SGST, or State Goods and Services Tax, is one of the categories of Goods and Services Tax (GST) levied by individual states in India. Considered to be one of the biggest tax reforms in India, GST replaced all the complex state and central government tax procedures and brought a uniform tax regime across India. Although it caused panic and confusion in the initial stages of implementation, the benefits it has since offered has made GST increasingly popular among business owners.
There are several benefits which can be availed by a GST-registered business. For starters, a firm that complies with GST norms will stand a better chance at securing a business loan to help with growth/expansion. One can also avail a business loan on Bajaj Markets to avail perks such as flexible repayment tenures, zero collateral, and minimal paperwork. Securing a business loan has never been simpler!
More specifically, the benefits of SGST for business include:
1) Easy Tax Structure: Rather than paying a total of 17 types of taxes, manufacturers and consumers alike simply have to comply with the GST tax laws which can be viewed by clicking on this link.
2) Simple Online Procedure for Filing Tax Returns: The procedure for filing GST returns is very easy and can be taken care of by any computer-savvy business owner.
3) Transparency and Ease of Doing Business: As the tax structure is clearly spelled out, everything is transparent. This reduces red-tapism and scope for corruption and also encourages businesses to pay their taxes honestly.
Let us assume that a trader from Mumbai sells a desktop computer for ₹30,000 to another trader in Pune. The SGST, in such a scenario, will be 14% while the CGST will be 14% (in Maharashtra). As such, the trader must pay ₹4,200 as SGST and ₹4,200 as CGST.
In case the trader from Pune sells the desktop for ₹50,000 to a trader in Bihar, he charges approximately 28% of the IGST to the latter. This is because it is an inter-state transaction. He charges 28% as IGST on the actual price at which he bought the desktop. That is ₹8,400 on ₹30,000, which is paid to the central government as IGST.
The GST regime has brought about transformative changes in India. Being GST-compliant can make a big difference for a business and can even boost its growth. Moreover, it can help an entrepreneur get access to business loans. With loans available for both MSMEs and start-ups, flexibility and personalisation is the name of the game.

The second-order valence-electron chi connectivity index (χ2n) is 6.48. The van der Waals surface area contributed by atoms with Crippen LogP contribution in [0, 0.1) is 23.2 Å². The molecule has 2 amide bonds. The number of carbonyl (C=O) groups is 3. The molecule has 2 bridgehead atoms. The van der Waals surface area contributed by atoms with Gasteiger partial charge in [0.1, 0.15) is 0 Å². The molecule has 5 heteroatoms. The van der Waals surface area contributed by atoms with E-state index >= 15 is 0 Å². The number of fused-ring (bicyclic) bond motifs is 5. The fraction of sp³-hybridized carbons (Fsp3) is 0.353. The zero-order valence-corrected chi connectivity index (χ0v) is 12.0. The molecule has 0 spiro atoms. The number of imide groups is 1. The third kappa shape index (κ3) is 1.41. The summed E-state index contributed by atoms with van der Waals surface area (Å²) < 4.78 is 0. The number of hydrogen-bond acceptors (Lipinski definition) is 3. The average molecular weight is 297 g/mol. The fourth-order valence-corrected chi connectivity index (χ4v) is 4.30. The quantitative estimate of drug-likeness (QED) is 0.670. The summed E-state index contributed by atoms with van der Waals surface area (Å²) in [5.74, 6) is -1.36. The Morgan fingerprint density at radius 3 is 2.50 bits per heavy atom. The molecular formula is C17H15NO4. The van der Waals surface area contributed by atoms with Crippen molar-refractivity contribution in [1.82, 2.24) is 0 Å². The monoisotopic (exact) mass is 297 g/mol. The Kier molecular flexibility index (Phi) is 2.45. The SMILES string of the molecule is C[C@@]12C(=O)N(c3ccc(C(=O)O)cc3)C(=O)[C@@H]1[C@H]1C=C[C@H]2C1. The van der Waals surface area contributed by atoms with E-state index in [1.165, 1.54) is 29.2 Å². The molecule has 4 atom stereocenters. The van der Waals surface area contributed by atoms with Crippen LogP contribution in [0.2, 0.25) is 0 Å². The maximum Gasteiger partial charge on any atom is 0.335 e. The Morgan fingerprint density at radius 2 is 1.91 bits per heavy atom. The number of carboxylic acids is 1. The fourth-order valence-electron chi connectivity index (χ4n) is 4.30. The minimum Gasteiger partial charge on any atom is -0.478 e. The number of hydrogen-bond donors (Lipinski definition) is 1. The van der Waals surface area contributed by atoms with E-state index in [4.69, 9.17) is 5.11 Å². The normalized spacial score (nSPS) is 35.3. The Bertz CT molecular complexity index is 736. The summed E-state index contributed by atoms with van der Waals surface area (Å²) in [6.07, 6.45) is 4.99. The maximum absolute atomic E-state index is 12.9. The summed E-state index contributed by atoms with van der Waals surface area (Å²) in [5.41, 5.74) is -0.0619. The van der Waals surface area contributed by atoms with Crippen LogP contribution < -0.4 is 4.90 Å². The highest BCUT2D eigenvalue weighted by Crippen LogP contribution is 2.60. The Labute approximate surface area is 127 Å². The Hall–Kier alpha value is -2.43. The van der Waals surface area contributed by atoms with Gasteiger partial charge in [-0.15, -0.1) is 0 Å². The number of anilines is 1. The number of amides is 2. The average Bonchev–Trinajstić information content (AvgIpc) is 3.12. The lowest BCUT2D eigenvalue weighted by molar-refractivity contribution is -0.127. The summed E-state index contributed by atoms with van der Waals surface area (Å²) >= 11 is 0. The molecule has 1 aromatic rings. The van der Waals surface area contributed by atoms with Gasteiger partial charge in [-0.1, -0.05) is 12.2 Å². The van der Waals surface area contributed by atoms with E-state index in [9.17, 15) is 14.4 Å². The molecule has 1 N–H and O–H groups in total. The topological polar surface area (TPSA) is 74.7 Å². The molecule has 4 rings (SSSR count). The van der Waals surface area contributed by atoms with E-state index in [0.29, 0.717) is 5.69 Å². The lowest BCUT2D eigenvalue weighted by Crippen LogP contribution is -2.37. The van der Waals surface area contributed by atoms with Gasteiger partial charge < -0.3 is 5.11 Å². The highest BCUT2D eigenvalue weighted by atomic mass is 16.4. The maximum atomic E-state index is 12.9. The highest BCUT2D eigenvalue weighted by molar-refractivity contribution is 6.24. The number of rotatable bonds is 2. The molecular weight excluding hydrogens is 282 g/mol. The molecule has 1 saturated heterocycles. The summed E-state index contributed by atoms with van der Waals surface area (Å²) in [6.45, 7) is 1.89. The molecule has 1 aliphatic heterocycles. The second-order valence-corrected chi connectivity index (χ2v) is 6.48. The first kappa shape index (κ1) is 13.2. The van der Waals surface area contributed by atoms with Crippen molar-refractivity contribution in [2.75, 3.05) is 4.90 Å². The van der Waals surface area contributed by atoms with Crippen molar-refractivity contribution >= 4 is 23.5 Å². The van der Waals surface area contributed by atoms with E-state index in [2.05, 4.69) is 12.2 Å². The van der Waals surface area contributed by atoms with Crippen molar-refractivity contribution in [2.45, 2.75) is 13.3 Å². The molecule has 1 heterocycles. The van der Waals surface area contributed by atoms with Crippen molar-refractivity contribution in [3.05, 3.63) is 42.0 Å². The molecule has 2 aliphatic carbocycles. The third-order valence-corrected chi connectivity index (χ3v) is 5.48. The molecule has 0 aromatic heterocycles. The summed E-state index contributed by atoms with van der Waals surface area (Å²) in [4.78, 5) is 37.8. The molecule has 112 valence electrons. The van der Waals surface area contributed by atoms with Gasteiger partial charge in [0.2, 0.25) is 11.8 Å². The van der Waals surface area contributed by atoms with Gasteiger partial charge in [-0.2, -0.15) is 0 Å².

Up until July 2017, a multiple indirect tax system existed in India wherein goods and services were taxed at various stages, right from supply to purchase. The tax structure in question was such that it had a cascading effect on everyone included in the supply chain. The likes of your raw material supplier, manufacturer, warehouse packaging department, and retailer paid tax on tax. There were 17 different types of state and central taxes which existed in pre-GST India. These included sales tax, central excise duty, state excise duty, VAT (value-added tax), cess, surcharges, luxury tax, and entertainment tax, among others.
In July 2017, all these indirect taxes were merged into one - GST. While those in the supply chain still have to pay the taxes like before, they are now broken down into SGST (State Goods and Services Tax), CGST (Central Goods and Services Tax), and IGST (Integrated Goods and Services Tax).
1) SGST: Those in the supply chain pay SGST to the government of that state as per the value of goods and services produced and consumed in the same state. For example, a pen manufacturer in Mumbai pays SGST to the Maharashtra government for the manufacture, sale, and use of the product in the state.
2) CGST: The manufacturer in question also has to pay CGST to the central government. For instance, say the GST on a product is 18%; here, the state and the Centre get a total of 9% of SGST and CGST, respectively. This is, once again, levied on the production, supply, and consumption of goods and services within a state.
3) IGST: IGST is paid on goods which are produced in one state but are consumed in another. The IGST goes to the central government, which further shares it with the state where the product is consumed. Thus, if a product is made in Maharashtra, but sold in Gujarat, then the seller has to pay an IGST of 18% to the Centre. The central government then shares the IGST with the Gujarat government.